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Five cool things to make from carbon

. . . and cool the planet at the same time.

The science of pulling atmosphere-warming CO₂ out of the air and either storing it or turning it into stuff is known as carbon capture, and it’s back in the headlines thanks to a US$100 million prize that’s up for grabs from the world’s richest man.

Tesla and SpaceX founder Elon Musk is calling on engineers, scientists and entrepreneurs to build and demonstrate a working carbon removal system that can take carbon dioxide directly from the atmosphere or ocean and store it in a safe and cost-effective way.

“This is not a theoretical competition; we want teams that will build real systems that can make a measurable impact and scale to a gigaton level. Whatever it takes. Time is of the essence,” Musk says.

He is not the only heavy hitter throwing money at the problem. Governments around the world including in the US, the UK and Australia have allocated tens of millions of dollars in funding to support the development of carbon capture, use and storage projects.

Oil and mining giants like Chevron, Occidental and BHP can also be found among the big financial backers of the latest carbon capture developments.

Some fear developments in the space will cause complacency around CO₂ emission reduction, or become a way for big emitters to bury their problems. But others stress that these solutions are now crucial if we are to avert a global climate catastrophe, and they must be scaled significantly in a short space of time.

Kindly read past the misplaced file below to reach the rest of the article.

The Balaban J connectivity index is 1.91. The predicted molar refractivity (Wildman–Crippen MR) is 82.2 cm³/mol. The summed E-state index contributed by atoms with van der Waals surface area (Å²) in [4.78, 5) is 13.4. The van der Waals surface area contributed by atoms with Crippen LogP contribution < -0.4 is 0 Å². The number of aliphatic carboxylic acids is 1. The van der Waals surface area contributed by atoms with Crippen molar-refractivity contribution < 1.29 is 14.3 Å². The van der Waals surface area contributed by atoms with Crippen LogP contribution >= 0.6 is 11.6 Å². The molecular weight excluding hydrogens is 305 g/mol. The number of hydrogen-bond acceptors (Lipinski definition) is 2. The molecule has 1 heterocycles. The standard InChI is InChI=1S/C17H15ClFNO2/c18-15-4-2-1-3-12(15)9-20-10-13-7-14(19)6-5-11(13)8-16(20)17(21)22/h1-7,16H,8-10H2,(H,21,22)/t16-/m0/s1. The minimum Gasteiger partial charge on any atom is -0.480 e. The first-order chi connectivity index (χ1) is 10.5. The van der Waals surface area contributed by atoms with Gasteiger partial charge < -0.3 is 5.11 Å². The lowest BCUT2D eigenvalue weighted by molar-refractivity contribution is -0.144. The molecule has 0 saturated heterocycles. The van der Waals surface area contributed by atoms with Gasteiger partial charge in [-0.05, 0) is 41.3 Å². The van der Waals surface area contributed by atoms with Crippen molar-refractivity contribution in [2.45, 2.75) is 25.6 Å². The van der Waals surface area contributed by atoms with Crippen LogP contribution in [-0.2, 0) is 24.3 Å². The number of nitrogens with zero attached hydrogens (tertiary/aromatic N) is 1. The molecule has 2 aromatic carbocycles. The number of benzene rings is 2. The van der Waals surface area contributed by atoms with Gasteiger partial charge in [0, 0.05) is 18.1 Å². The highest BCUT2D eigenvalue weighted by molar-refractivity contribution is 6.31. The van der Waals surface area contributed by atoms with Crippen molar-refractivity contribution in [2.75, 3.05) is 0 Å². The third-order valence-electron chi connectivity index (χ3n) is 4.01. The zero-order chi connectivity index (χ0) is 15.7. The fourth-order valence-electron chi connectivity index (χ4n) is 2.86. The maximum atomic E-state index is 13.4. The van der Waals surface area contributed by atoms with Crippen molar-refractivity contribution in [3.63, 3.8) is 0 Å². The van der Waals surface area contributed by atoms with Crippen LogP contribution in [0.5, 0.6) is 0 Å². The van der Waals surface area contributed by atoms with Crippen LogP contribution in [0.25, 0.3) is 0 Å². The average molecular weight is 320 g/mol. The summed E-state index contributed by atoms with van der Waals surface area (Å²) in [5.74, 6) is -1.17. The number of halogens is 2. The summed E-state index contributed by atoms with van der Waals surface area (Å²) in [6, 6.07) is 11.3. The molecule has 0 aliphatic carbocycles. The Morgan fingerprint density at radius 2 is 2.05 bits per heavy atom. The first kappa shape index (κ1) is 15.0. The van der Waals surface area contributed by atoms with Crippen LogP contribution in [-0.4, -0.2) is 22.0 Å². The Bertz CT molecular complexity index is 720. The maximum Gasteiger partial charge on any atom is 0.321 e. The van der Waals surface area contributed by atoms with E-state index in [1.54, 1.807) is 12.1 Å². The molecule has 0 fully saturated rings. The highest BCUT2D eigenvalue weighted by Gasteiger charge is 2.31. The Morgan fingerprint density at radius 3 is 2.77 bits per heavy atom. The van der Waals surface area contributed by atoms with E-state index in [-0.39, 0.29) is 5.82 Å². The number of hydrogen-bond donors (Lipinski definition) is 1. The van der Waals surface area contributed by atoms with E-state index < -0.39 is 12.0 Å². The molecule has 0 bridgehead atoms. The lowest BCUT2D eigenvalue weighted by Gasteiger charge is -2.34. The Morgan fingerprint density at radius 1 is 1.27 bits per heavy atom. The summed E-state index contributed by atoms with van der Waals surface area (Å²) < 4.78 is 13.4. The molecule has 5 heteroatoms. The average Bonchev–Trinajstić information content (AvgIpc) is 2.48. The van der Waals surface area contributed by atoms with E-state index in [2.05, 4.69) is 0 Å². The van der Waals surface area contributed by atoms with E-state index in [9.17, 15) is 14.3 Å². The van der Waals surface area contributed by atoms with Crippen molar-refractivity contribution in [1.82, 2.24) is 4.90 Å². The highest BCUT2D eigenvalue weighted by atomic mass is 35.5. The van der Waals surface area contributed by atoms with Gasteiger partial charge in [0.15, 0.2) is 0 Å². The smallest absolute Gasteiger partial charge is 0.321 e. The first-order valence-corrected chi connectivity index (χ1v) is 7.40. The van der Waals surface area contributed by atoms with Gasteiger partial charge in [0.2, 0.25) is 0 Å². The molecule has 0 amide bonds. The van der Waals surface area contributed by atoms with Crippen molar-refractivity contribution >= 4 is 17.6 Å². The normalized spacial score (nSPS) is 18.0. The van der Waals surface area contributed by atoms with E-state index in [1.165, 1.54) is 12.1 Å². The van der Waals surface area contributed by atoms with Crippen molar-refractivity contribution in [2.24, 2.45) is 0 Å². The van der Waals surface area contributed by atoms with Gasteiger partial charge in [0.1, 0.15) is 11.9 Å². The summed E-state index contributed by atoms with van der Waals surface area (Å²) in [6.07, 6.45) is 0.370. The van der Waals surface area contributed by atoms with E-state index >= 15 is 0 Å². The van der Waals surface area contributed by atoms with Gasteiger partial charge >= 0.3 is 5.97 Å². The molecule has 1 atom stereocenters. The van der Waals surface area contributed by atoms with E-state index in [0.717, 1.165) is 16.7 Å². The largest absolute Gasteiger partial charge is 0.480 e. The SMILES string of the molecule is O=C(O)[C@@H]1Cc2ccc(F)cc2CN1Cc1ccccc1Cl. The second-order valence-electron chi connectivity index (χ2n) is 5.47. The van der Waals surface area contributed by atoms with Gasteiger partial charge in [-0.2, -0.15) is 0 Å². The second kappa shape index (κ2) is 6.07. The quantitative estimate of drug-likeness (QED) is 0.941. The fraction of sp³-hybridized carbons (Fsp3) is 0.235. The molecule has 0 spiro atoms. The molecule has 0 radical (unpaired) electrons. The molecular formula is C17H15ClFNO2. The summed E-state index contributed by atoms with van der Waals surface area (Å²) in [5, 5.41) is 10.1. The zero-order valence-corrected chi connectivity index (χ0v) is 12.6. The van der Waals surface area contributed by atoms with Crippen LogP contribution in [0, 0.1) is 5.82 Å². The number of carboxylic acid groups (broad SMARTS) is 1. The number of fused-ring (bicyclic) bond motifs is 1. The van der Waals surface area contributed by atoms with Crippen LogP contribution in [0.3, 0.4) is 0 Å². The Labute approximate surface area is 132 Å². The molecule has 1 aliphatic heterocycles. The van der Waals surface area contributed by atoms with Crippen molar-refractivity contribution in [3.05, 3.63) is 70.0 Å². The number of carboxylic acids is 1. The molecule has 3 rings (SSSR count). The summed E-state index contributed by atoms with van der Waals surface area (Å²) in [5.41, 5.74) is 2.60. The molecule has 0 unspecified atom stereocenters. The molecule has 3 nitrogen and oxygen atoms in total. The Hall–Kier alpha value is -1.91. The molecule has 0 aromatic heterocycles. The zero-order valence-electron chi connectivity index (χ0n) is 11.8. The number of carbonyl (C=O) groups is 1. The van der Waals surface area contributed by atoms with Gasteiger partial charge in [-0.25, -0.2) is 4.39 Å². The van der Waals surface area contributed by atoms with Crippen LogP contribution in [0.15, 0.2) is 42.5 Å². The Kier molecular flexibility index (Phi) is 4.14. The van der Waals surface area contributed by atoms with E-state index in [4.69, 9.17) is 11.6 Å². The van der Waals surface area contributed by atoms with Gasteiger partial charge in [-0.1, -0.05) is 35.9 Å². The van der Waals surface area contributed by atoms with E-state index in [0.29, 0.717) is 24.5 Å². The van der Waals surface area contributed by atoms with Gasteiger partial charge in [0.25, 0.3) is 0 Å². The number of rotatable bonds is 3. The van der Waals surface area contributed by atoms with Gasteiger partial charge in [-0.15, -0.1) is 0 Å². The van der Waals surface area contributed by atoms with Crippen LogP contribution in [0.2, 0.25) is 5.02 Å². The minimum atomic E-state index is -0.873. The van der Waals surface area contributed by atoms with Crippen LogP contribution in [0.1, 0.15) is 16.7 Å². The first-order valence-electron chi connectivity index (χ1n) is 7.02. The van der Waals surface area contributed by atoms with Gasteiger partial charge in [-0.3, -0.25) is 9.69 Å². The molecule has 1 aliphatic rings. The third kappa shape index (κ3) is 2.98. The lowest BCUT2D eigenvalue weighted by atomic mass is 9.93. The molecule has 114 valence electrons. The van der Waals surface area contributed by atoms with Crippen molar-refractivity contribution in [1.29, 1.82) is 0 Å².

We want teams that will build real systems that can make a measurable impact and scale to a gigaton level. Whatever it takes. Time is of the essence.

Elon Musk

Tesla & SpaceX CEO

Unlike pioneers of the sector who mostly focused on drawing carbon out of the exhausts of mining operations, factories, and other big emitters and burying it underground, newer market entrants are developing technology that can draw CO₂ directly out of the air and transform it into useful products.

Here’s a quick look at some of the innovators in the space and just some of the products that can be made from all of that captured carbon.


Canadian company Carbon Engineering, whose backers include Bill Gates and mining giants like Chevron, Occidental and BHP, is creating clean fuel out of air at its pilot facility in Canada. It pulls in atmospheric air, then through a series of chemical reactions, extracts the CO₂ which is then stored or used to create the fuel.


Swiss company Climeworks operates a commercial facility in Italy that filters CO₂ from the surrounding air. Its technology uses a filter and chemical process and it stores carbon dioxide as a concentrate. Some of the carbon dioxide it captures is buried and some is turned into ecofuel, fertiliser, and sparkling water.


Opus 12 has created a CO₂ electrolysis process that can be used to convert carbon into 16 different products including syngas, methane, and ethylene. Ethylene is the precursor for most of the world’s plastics and the US startup is making inroads into this market. Its process combines CO₂, water and electricity and it recently teamed up with Daimler to make parts for its luxury cars. Opus 12 is also looking to help the US Airforce make its own fuel at remote bases, and is working with NASA on CO₂ to ethylene.


Earthly Labs recycles CO₂ on a smaller scale with a focus on small breweries and growers. The Texas company’s CiCi technology is a fridge-sized machine that collects, purifies and liquefies brewery CO₂ emissions and then returns it to the beer production process or enables it to be on-sold to other beverage companies or other industries to create products such as fertiliser.

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